WinTV 7 CD 1.1 Serial Key
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Prodinfo.exe is a program you can run which will extract information about the WinTV product you have installed such as model and serial number, MAC address, revision, and features which can be used to identify the exact model of your product. The driver for the device must be installed in order to run Prodinfo.exe
Installation on multiple computers: the WinTV application can be installed on as many PCs as needed as long as you use the same Hauppauge device. We link the serial number of your TV tuner (sometimes it's the MAC address) with the Activation code. So as long as you use the same Hauppauge device, you can install on more than one computer.
In addition, WinTV v7 can be used with the European equivalents of the above models (for example, the WinTV-HVR-2200). WinTV Extend download: live TV on your iPhone, iPad, Android phone or table plus Mac or PC WinTV v7.2 with Extend Download WinTV v7.2 with Extend is only available from the Hauppauge webstore at a cost of $9.95 (plus shipping). You can order it from: _cd-wintvv7.asp
NOTE: To save your WinTV channel list, you may save the file HcwChanDB_5.mdb (which is located in the C:/users/public/wintv:for vista/windows 7 or C:\Documents and Settings\All Users\Documents\WinTV: for XP) into a temporary folder, and copy this file back into the WinTV directory after any re-installation to preserve your channel list.
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Input/output (I/O) devices enable us to control the computer and display information in a variety of ways. There are a plethora of ports that connect these devices to the computer, for example, the well-known USB port. To fully understand how to install, configure, and troubleshoot input, output, and multimedia devices, you need to know the ports like the back of your hand. In this chapter you learn about serial, parallel, SCSI, USB, sound, and FireWire ports and their corresponding devices; the goal is to make you proficient with the various interfaces you see in the IT field.
The word "port" is used often in the computer industry, and has many different meanings depending on what technology is being referred to. In this section, we detail input/output (I/O) ports. I/O ports allow for connections to hardware. This hardware could be internal or external. The ports are associated with copper circuits and memory ranges that allow the communication of data between the CPU, RAM, and the ports themselves. Common I/O ports include USB and FireWire. In this section, we also discuss SCSI, audio connections, MIDI, and RG-6 coaxial ports. Although the most important I/O port on recent systems is the USB port, you might also encounter other ports, including legacy ports such as serial and parallel, which we speak to in this section as well.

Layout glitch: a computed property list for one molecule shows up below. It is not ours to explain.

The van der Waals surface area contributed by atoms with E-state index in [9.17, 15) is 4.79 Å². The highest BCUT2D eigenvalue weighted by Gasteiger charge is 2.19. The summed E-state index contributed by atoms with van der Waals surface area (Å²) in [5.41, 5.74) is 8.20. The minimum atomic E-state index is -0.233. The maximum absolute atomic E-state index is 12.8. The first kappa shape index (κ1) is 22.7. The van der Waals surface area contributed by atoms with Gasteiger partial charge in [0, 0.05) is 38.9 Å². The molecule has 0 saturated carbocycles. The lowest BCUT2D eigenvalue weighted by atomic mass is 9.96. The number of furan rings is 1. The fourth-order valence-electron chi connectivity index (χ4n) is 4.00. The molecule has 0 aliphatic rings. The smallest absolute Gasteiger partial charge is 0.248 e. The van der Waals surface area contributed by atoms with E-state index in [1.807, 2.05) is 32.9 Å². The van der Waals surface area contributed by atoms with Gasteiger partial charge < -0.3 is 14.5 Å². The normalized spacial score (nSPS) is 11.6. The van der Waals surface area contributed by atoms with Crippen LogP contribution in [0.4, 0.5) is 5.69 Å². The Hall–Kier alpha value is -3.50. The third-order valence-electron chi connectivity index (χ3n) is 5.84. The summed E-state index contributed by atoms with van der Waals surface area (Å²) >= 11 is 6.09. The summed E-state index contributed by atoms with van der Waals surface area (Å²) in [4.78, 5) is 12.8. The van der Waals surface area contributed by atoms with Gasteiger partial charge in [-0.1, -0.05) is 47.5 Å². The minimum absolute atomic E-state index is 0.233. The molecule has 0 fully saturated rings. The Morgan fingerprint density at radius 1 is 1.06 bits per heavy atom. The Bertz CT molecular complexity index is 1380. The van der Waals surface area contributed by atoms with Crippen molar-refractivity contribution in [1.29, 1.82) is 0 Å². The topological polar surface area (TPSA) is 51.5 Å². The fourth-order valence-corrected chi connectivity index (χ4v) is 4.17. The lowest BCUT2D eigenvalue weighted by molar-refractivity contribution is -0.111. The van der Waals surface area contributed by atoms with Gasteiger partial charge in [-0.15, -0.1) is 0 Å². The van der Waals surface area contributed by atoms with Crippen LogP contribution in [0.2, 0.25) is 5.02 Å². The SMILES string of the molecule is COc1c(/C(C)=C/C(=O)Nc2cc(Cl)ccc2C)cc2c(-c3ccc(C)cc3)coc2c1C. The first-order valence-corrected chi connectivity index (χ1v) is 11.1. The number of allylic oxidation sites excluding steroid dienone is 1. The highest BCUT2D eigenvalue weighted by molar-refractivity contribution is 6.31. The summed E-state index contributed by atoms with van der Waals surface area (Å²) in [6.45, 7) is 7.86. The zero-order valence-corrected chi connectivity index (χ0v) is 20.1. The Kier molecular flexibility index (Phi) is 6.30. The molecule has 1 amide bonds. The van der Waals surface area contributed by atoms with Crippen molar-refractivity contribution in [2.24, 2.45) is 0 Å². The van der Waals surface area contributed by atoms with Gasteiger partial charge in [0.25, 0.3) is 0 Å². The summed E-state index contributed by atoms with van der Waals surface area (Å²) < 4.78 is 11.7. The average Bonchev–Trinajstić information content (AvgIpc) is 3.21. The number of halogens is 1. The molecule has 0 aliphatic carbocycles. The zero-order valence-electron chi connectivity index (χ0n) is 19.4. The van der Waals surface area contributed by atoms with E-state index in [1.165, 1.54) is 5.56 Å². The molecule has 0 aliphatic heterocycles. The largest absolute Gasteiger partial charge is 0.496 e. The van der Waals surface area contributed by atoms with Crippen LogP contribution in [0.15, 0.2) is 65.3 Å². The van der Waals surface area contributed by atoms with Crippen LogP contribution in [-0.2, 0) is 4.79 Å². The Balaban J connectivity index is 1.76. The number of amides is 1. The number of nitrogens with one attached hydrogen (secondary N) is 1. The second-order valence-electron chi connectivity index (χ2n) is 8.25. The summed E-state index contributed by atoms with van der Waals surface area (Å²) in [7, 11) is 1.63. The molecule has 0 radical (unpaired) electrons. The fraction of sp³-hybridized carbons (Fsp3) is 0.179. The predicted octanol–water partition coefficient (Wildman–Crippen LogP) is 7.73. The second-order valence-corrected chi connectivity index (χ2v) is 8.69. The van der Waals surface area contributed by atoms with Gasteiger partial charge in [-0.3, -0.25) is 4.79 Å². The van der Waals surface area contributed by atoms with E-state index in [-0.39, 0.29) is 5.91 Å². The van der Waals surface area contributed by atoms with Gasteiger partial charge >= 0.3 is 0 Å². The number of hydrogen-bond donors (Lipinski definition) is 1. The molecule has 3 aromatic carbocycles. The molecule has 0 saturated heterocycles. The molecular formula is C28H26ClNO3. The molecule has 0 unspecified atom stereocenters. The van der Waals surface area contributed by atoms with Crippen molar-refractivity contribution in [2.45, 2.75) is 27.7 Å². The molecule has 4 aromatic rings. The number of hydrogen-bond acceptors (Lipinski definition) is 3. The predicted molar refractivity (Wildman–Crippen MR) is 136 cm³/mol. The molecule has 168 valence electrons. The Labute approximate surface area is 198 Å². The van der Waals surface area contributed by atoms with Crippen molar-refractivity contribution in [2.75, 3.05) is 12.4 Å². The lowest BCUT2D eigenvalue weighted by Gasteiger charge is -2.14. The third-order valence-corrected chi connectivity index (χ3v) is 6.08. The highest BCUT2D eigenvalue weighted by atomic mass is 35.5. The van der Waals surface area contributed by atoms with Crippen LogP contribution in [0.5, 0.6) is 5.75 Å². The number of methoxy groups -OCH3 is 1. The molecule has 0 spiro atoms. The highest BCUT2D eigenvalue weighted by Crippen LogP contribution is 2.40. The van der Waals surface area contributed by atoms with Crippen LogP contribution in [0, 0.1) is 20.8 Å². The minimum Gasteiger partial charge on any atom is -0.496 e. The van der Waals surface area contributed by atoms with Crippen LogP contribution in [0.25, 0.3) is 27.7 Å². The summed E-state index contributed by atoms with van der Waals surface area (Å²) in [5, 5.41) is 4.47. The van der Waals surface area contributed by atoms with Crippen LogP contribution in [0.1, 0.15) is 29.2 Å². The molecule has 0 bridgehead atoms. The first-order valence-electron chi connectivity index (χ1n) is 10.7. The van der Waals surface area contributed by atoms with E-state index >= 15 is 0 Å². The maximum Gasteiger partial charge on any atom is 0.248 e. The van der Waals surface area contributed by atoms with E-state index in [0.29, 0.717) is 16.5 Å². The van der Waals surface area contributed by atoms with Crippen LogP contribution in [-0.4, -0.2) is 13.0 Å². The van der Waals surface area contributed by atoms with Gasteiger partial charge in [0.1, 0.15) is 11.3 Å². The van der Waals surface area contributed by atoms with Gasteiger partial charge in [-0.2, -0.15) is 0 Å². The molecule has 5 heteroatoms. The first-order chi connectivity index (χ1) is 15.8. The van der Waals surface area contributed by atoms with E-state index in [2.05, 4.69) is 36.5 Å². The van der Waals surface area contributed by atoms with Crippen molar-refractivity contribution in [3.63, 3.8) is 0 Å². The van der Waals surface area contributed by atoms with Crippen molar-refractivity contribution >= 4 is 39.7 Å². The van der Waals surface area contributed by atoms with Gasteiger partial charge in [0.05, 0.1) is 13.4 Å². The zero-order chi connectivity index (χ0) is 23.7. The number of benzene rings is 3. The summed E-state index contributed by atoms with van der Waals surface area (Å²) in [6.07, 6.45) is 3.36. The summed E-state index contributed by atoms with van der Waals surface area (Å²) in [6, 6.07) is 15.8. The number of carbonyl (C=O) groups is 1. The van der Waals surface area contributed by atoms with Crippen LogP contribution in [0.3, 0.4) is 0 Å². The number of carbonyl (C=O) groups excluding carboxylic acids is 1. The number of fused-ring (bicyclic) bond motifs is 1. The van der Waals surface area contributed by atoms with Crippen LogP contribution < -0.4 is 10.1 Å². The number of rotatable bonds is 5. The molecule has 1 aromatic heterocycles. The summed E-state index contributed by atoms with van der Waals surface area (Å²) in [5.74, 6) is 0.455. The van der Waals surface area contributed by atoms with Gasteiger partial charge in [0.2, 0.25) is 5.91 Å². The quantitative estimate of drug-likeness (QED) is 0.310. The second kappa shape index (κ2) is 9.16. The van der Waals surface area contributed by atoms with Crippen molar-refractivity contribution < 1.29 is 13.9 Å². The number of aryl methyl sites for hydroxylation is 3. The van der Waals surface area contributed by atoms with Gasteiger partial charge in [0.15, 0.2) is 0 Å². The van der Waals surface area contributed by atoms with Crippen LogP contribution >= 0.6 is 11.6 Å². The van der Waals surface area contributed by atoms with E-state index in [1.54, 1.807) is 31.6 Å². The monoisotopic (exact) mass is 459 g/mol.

Universal Serial Bus (USB) ports have largely replaced PS/2 (mini-DIN) mouse and keyboard, serial (COM), and parallel (LPT) ports on recent systems. Most recent desktop systems have at least four USB ports, and many systems support as many as eight or more front- and rear-mounted USB ports. Figure 3-1 shows the rear panel of a typical ATX system, including USB and other port types discussed in this chapter.
Because USB ports provide greater speed than serial ports and support multiple devices connected to a single port via hubs, it's no wonder that USB is by far the most commonly used port on a PC, and many devices that were formerly connected to serial ports now utilize USB ports.
Either type can be adapted to the other connector type with a low-cost adapter (see Figure 3-6). The difference is possible because serial communications need only a few wires. Unlike parallel printers, which use a standard cable, each type of serial device uses a specially wired cable. DB-9M connectors are used on all but the oldest systems.
Figure 3-6 A typical DB-25F to DB-9M serial port converter. The DB-25F connector (lower left) connects to the 25-pin serial port and converts its signals for use by devices attaching to the DB-9M port at the other end (upper right).